Late Monday, Attorney General Ken Cuccinelli announced that he would not certify the abortion center standards adopted by the Board of Health at its June meeting. The decision comes as no surprise as the assistant attorney general advising the Board at the meeting informed members that they exceeded their authority when they voted to make dramatic changes to the proposed regulations. Immediately following his announcement, the abortion industry went into more contrived hysterics. Since the regulations were initially proposed last year, the industry has made the AG a target of its wrath instead of making persuasive arguments about the regulations themselves. Now, they've created an "anti-Cuccinelli" website and plan to protest his public appearances. Again yesterday, industry apologists threatened yet more staged protests on Capitol Square. For an idea of the hysteria, see our News Clips feature from yesterday and today, many of which (the links with an asterisk) include mentions, quotes or sound bytes from The Family Foundation.

The industry also was enraged by Governor Bob McDonnell's appointment Friday of Dr. John Seeds to the Board of Health. Dr. Seeds is the former director of the OB/GYN Department at the Medical College of Virginia and is one of the most respected doctors in his field. Those credentials are not enough for the abortion industry, which is distraught over the fact that Dr. Seeds was a co-chair of OBGYNS for Life, a pro-life organization of medical doctors committed to recognizing the dignity of the unborn.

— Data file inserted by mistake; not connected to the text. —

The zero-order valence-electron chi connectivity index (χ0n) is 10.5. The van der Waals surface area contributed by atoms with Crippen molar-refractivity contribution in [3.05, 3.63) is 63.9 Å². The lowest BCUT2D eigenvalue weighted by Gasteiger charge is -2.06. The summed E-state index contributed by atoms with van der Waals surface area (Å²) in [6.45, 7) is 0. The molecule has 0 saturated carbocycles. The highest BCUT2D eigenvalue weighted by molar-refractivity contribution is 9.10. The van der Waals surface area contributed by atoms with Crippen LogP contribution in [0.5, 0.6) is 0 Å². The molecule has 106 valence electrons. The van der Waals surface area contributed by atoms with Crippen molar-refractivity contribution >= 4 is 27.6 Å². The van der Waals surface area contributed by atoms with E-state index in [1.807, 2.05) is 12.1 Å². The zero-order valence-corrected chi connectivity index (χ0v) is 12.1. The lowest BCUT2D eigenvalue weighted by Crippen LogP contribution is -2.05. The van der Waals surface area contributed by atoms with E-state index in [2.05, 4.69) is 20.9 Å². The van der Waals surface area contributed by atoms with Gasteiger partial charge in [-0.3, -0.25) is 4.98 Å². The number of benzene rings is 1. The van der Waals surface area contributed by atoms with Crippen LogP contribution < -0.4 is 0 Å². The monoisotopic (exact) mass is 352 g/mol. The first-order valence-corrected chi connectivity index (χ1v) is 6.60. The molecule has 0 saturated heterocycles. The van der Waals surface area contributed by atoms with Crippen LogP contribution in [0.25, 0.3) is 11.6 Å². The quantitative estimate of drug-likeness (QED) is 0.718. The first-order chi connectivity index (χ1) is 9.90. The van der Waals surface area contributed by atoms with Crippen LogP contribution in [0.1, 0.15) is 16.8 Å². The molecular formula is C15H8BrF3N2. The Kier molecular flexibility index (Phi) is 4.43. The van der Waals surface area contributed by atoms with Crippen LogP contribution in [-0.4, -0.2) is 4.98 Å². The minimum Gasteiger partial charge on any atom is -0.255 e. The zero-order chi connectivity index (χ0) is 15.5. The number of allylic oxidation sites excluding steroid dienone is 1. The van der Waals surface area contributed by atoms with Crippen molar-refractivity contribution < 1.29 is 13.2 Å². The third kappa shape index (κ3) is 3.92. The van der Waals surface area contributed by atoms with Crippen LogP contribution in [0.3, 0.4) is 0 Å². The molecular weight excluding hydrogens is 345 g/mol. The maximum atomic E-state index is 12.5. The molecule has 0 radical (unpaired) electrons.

In 2011, the General Assembly passed legislation that requires the Board of Health to promulgate standards for Virginia's abortion centers. Later that year, it adopted emergency regulations that are currently in effect. Most of the commonwealth's abortion centers have applied for licensing, something required by the standards, and several have already been inspected by Department of Health officials. Permanent regulations are currently going through the long approval process, including review by Attorney General Cuccinelli, with final action coming from Governor McDonnell likely later this year.

Abortion apologists make the unsubstantiated claim that abortion is "safe" and does not require state standards. The fact is, however, that no federal or state law requires that records be kept by the government of complications or deaths due to abortion. There is simply no way to know how many women have been harmed by abortion. In just the past few months, we've uncovered more incidents involving Virginia abortion doctors putting women's health at risk. One clinic operator ultimately surrendered her medical license, but still is allowed to operate abortion centers.

The permanent standards proposed include licensing, inspections, emergency equipment, sanitary standards, adequate training for staff, and necessary reporting of complications and deaths. Ironically, it is liberals arguing that the abortion center standards "will cost too much," while they usually argue that regulations are not costly and burdensome to other industries. We agree that the regulations could cost the abortion industry some of its $1 billion, but it is simply a matter of whether women's health and safety are worth the investment to the industry.